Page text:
Publication Date


Document Type


First Advisor

Ilsley, Paul J.

Degree Name

Ed.D. (Doctor of Education)

Legacy Department

Department of Counseling, Adult and Higher Education


Diversity in the workplace--United States; Universities and colleges--United States--Employees


This study is a comprehensive qualitative analysis of diversity as a socioeconomic force. Just what is diversity? Some say diversity is basic to the progress of civilization, a fundamental aspect of human existence. If diversity is such a defining characteristic of the human experience and society, then it stands to reason that it is also a basic feature of all complex organizations, such as institutions of higher education. The primary purpose of this investigation is to demonstrate that diversity is a fundamental socioeconomic force. As such, diversity is a foundational aspect of human capital and organizational performance. The concept of diversity capital is introduced as a means to describe these relationships. In support of this thesis, six thematic areas are progressively and cumulatively addressed, leading to an appreciation of diversity as a strategic human resource. First, the complexity of diversity is considered through the process of describing an appropriate research methodology and perspective. Second, the challenging issue of definition is investigated, leading to a contextually relevant description of diversity that is as thorough and comprehensive as possible. Third, three paradigms (compliance, social justice, and strategic performance), which demonstrate evolving management practices and organizational perspectives on diversity, are developed as a conceptual base and analytical tool. Fourth, the nature of diversity as a human resource is considered, resulting in the recognition of diversity capital as a fundamental form of human capital. Fifth, human resource development, organizational development, and human resource management are considered as integral methods for organizations to engage diversity as a strategic resource and competitive advantage, leading to a consideration of “best practices.” Finally, the sector of higher education is specifically considered as a context in which diversity is critical in relation to career preparation and socioeconomic progress. The study concludes with a series of recommendations concerning diversity and administrative practices in higher education. The research approach was phenomenological and ethnographic. An extensive literature review was conducted, 14 key stakeholders were interviewed, policies were analyzed, and pertinent court decisions inspected. Focus groups validated and confirmed the central themes and conclusions.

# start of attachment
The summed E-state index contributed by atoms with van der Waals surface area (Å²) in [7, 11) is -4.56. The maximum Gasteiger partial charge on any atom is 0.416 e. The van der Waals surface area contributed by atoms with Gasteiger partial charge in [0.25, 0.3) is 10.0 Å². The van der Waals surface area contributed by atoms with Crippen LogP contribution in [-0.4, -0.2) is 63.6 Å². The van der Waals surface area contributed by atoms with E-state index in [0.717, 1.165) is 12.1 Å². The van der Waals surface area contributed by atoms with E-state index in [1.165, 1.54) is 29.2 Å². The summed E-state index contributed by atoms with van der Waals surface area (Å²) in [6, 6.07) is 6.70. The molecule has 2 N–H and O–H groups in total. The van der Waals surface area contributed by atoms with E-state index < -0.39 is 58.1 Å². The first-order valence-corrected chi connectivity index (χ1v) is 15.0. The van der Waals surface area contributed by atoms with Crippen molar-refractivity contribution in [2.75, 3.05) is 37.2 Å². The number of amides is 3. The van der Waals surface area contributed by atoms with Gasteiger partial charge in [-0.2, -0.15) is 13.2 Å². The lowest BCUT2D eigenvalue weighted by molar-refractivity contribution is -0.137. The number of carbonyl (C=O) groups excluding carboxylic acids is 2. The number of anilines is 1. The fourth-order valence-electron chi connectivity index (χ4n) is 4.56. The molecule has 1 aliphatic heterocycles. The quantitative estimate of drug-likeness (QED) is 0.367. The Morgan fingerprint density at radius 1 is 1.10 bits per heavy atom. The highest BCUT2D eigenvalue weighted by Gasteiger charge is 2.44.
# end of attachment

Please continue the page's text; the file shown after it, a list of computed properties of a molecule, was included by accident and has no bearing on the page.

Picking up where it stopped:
Includes bibliographical references (pages [200]-218)


x, 229 pages




Northern Illinois University

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